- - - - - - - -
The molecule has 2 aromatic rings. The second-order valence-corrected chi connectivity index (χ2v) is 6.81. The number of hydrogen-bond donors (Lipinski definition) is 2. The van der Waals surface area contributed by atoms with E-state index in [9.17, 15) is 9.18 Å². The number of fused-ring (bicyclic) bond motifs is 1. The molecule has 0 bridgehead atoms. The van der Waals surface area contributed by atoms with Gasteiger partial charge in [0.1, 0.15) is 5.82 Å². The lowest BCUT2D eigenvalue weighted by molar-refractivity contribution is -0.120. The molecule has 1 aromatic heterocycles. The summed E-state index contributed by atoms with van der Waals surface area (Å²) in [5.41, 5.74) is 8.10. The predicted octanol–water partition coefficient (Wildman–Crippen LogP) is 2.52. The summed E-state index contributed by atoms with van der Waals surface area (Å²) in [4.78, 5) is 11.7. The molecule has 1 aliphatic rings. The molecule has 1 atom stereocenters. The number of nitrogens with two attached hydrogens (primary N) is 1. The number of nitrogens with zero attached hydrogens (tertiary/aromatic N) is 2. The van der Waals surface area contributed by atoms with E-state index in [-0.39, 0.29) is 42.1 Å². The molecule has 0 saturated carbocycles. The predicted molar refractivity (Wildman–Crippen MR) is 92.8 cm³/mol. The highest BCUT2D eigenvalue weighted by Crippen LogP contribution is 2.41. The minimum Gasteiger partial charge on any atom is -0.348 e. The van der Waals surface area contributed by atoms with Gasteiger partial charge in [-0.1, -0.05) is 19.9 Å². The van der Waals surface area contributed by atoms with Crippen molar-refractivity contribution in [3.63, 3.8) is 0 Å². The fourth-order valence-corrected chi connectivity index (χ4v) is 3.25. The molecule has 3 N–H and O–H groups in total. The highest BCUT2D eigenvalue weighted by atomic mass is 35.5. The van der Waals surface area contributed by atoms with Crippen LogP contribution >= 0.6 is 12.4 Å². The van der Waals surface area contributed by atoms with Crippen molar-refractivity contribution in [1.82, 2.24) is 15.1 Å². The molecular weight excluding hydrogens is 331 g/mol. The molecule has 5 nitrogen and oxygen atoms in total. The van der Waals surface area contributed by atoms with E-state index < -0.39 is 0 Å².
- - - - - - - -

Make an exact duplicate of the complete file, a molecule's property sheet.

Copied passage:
The molecule has 2 aromatic rings. The second-order valence-corrected chi connectivity index (χ2v) is 6.81. The number of hydrogen-bond donors (Lipinski definition) is 2. The van der Waals surface area contributed by atoms with E-state index in [9.17, 15) is 9.18 Å². The number of fused-ring (bicyclic) bond motifs is 1. The molecule has 0 bridgehead atoms. The van der Waals surface area contributed by atoms with Gasteiger partial charge in [0.1, 0.15) is 5.82 Å². The lowest BCUT2D eigenvalue weighted by molar-refractivity contribution is -0.120. The molecule has 1 aromatic heterocycles. The summed E-state index contributed by atoms with van der Waals surface area (Å²) in [5.41, 5.74) is 8.10. The predicted octanol–water partition coefficient (Wildman–Crippen LogP) is 2.52. The summed E-state index contributed by atoms with van der Waals surface area (Å²) in [4.78, 5) is 11.7. The molecule has 1 aliphatic rings. The molecule has 1 atom stereocenters. The number of nitrogens with two attached hydrogens (primary N) is 1. The number of nitrogens with zero attached hydrogens (tertiary/aromatic N) is 2. The van der Waals surface area contributed by atoms with E-state index in [-0.39, 0.29) is 42.1 Å². The molecule has 0 saturated carbocycles. The predicted molar refractivity (Wildman–Crippen MR) is 92.8 cm³/mol. The highest BCUT2D eigenvalue weighted by Crippen LogP contribution is 2.41. The minimum Gasteiger partial charge on any atom is -0.348 e. The van der Waals surface area contributed by atoms with Gasteiger partial charge in [-0.1, -0.05) is 19.9 Å². The van der Waals surface area contributed by atoms with Crippen molar-refractivity contribution in [3.63, 3.8) is 0 Å². The fourth-order valence-corrected chi connectivity index (χ4v) is 3.25. The molecule has 3 N–H and O–H groups in total. The highest BCUT2D eigenvalue weighted by atomic mass is 35.5. The van der Waals surface area contributed by atoms with Crippen LogP contribution >= 0.6 is 12.4 Å². The van der Waals surface area contributed by atoms with Crippen molar-refractivity contribution in [1.82, 2.24) is 15.1 Å². The molecular weight excluding hydrogens is 331 g/mol. The molecule has 5 nitrogen and oxygen atoms in total. The van der Waals surface area contributed by atoms with E-state index < -0.39 is 0 Å².